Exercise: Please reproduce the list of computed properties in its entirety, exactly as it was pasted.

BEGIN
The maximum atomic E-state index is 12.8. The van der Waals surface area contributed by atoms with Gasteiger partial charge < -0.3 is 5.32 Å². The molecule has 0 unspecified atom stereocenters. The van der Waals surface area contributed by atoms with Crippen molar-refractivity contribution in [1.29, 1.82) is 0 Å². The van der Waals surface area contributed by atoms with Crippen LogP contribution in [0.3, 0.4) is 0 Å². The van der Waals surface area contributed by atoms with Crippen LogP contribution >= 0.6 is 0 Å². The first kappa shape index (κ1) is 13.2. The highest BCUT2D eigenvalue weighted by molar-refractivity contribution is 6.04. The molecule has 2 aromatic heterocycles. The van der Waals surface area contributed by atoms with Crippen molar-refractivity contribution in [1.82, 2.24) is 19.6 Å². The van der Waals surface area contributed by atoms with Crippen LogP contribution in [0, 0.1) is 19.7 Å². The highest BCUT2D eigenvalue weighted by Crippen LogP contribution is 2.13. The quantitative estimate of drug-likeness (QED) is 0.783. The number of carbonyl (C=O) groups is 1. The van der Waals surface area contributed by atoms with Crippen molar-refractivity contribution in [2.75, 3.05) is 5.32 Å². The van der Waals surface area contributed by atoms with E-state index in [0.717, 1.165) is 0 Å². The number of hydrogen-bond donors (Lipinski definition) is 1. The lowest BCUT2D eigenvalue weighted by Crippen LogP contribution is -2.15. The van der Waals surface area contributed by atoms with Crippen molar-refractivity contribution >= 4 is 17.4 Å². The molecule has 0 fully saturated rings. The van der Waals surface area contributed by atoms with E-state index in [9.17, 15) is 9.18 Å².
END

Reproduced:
The maximum atomic E-state index is 12.8. The van der Waals surface area contributed by atoms with Gasteiger partial charge < -0.3 is 5.32 Å². The molecule has 0 unspecified atom stereocenters. The van der Waals surface area contributed by atoms with Crippen molar-refractivity contribution in [1.29, 1.82) is 0 Å². The van der Waals surface area contributed by atoms with Crippen LogP contribution in [0.3, 0.4) is 0 Å². The van der Waals surface area contributed by atoms with Crippen LogP contribution >= 0.6 is 0 Å². The first kappa shape index (κ1) is 13.2. The highest BCUT2D eigenvalue weighted by molar-refractivity contribution is 6.04. The molecule has 2 aromatic heterocycles. The van der Waals surface area contributed by atoms with Crippen molar-refractivity contribution in [1.82, 2.24) is 19.6 Å². The van der Waals surface area contributed by atoms with Crippen LogP contribution in [0, 0.1) is 19.7 Å². The highest BCUT2D eigenvalue weighted by Crippen LogP contribution is 2.13. The quantitative estimate of drug-likeness (QED) is 0.783. The number of carbonyl (C=O) groups is 1. The van der Waals surface area contributed by atoms with Crippen molar-refractivity contribution in [2.75, 3.05) is 5.32 Å². The van der Waals surface area contributed by atoms with E-state index in [0.717, 1.165) is 0 Å². The number of hydrogen-bond donors (Lipinski definition) is 1. The lowest BCUT2D eigenvalue weighted by Crippen LogP contribution is -2.15. The van der Waals surface area contributed by atoms with Crippen molar-refractivity contribution >= 4 is 17.4 Å². The molecule has 0 fully saturated rings. The van der Waals surface area contributed by atoms with E-state index in [9.17, 15) is 9.18 Å².